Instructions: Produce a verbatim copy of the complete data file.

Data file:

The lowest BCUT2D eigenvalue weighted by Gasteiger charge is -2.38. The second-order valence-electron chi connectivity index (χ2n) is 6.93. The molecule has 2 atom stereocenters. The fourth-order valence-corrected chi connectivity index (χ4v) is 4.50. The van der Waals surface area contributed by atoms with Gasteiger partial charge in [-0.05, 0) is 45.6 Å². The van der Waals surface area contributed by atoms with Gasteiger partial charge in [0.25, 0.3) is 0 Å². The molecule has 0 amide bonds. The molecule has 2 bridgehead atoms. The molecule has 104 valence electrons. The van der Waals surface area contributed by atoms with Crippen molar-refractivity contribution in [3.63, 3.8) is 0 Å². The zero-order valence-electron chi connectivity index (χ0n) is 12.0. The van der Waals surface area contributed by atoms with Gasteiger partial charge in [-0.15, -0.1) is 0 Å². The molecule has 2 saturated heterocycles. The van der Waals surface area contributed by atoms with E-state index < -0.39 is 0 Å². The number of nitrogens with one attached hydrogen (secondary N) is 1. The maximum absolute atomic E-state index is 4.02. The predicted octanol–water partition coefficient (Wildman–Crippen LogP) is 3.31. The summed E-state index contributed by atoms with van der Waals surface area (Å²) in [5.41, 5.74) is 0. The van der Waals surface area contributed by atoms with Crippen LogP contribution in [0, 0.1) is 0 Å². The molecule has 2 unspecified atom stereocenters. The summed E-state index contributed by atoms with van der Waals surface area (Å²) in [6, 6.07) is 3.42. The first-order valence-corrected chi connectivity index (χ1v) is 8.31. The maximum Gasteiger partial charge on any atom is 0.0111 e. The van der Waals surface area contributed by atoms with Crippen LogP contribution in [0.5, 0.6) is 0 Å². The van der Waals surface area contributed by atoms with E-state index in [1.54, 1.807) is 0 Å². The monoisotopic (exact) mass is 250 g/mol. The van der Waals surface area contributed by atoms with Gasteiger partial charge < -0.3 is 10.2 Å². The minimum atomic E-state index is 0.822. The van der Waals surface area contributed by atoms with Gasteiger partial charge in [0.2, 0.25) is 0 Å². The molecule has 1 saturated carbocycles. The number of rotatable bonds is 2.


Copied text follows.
The lowest BCUT2D eigenvalue weighted by Gasteiger charge is -2.38. The second-order valence-electron chi connectivity index (χ2n) is 6.93. The molecule has 2 atom stereocenters. The fourth-order valence-corrected chi connectivity index (χ4v) is 4.50. The van der Waals surface area contributed by atoms with Gasteiger partial charge in [-0.05, 0) is 45.6 Å². The van der Waals surface area contributed by atoms with Gasteiger partial charge in [0.25, 0.3) is 0 Å². The molecule has 0 amide bonds. The molecule has 2 bridgehead atoms. The molecule has 104 valence electrons. The van der Waals surface area contributed by atoms with Crippen molar-refractivity contribution in [3.63, 3.8) is 0 Å². The zero-order valence-electron chi connectivity index (χ0n) is 12.0. The van der Waals surface area contributed by atoms with Gasteiger partial charge in [-0.15, -0.1) is 0 Å². The molecule has 2 saturated heterocycles. The van der Waals surface area contributed by atoms with E-state index < -0.39 is 0 Å². The number of nitrogens with one attached hydrogen (secondary N) is 1. The maximum absolute atomic E-state index is 4.02. The predicted octanol–water partition coefficient (Wildman–Crippen LogP) is 3.31. The summed E-state index contributed by atoms with van der Waals surface area (Å²) in [5.41, 5.74) is 0. The van der Waals surface area contributed by atoms with Crippen LogP contribution in [0, 0.1) is 0 Å². The molecule has 2 unspecified atom stereocenters. The summed E-state index contributed by atoms with van der Waals surface area (Å²) in [6, 6.07) is 3.42. The first-order valence-corrected chi connectivity index (χ1v) is 8.31. The maximum Gasteiger partial charge on any atom is 0.0111 e. The van der Waals surface area contributed by atoms with Crippen LogP contribution in [0.5, 0.6) is 0 Å². The van der Waals surface area contributed by atoms with E-state index in [1.54, 1.807) is 0 Å². The monoisotopic (exact) mass is 250 g/mol. The van der Waals surface area contributed by atoms with Gasteiger partial charge < -0.3 is 10.2 Å². The minimum atomic E-state index is 0.822. The van der Waals surface area contributed by atoms with Gasteiger partial charge in [0.2, 0.25) is 0 Å². The molecule has 1 saturated carbocycles. The number of rotatable bonds is 2.